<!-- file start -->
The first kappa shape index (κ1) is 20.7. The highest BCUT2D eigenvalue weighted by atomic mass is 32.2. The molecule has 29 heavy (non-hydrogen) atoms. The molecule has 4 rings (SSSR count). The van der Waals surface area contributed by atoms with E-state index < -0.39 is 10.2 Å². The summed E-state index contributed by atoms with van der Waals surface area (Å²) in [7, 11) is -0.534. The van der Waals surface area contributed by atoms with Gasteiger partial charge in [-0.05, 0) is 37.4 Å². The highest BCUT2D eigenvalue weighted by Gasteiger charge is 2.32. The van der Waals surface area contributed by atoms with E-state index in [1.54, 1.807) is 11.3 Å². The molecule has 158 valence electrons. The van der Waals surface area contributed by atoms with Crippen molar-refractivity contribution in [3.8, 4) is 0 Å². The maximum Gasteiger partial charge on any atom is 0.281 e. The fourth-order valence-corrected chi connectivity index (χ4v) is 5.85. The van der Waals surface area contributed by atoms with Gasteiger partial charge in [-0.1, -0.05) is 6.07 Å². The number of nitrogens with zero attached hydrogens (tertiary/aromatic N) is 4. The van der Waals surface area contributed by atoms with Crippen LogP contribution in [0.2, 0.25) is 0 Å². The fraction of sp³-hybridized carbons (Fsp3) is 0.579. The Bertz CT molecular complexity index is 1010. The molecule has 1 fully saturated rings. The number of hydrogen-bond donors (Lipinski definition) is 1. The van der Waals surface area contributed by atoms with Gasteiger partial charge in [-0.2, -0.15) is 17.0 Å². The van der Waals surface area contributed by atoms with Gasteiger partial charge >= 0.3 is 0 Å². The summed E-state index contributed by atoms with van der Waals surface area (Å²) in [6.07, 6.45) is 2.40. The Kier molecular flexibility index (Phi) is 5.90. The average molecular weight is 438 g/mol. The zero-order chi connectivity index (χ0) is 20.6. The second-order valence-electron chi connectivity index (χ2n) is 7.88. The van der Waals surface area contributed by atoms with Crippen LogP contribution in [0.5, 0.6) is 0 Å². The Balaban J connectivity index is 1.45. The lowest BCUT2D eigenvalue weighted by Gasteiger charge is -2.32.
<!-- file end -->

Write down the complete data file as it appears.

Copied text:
The first kappa shape index (κ1) is 20.7. The highest BCUT2D eigenvalue weighted by atomic mass is 32.2. The molecule has 29 heavy (non-hydrogen) atoms. The molecule has 4 rings (SSSR count). The van der Waals surface area contributed by atoms with E-state index < -0.39 is 10.2 Å². The summed E-state index contributed by atoms with van der Waals surface area (Å²) in [7, 11) is -0.534. The van der Waals surface area contributed by atoms with Gasteiger partial charge in [-0.05, 0) is 37.4 Å². The highest BCUT2D eigenvalue weighted by Gasteiger charge is 2.32. The van der Waals surface area contributed by atoms with E-state index in [1.54, 1.807) is 11.3 Å². The molecule has 158 valence electrons. The van der Waals surface area contributed by atoms with Crippen molar-refractivity contribution in [3.8, 4) is 0 Å². The maximum Gasteiger partial charge on any atom is 0.281 e. The fourth-order valence-corrected chi connectivity index (χ4v) is 5.85. The van der Waals surface area contributed by atoms with Gasteiger partial charge in [-0.1, -0.05) is 6.07 Å². The number of nitrogens with zero attached hydrogens (tertiary/aromatic N) is 4. The van der Waals surface area contributed by atoms with Crippen LogP contribution in [0.2, 0.25) is 0 Å². The fraction of sp³-hybridized carbons (Fsp3) is 0.579. The Bertz CT molecular complexity index is 1010. The molecule has 1 fully saturated rings. The number of hydrogen-bond donors (Lipinski definition) is 1. The van der Waals surface area contributed by atoms with Gasteiger partial charge in [-0.2, -0.15) is 17.0 Å². The van der Waals surface area contributed by atoms with Gasteiger partial charge >= 0.3 is 0 Å². The summed E-state index contributed by atoms with van der Waals surface area (Å²) in [6.07, 6.45) is 2.40. The Kier molecular flexibility index (Phi) is 5.90. The average molecular weight is 438 g/mol. The zero-order chi connectivity index (χ0) is 20.6. The second-order valence-electron chi connectivity index (χ2n) is 7.88. The van der Waals surface area contributed by atoms with Crippen LogP contribution in [0.5, 0.6) is 0 Å². The Balaban J connectivity index is 1.45. The lowest BCUT2D eigenvalue weighted by Gasteiger charge is -2.32.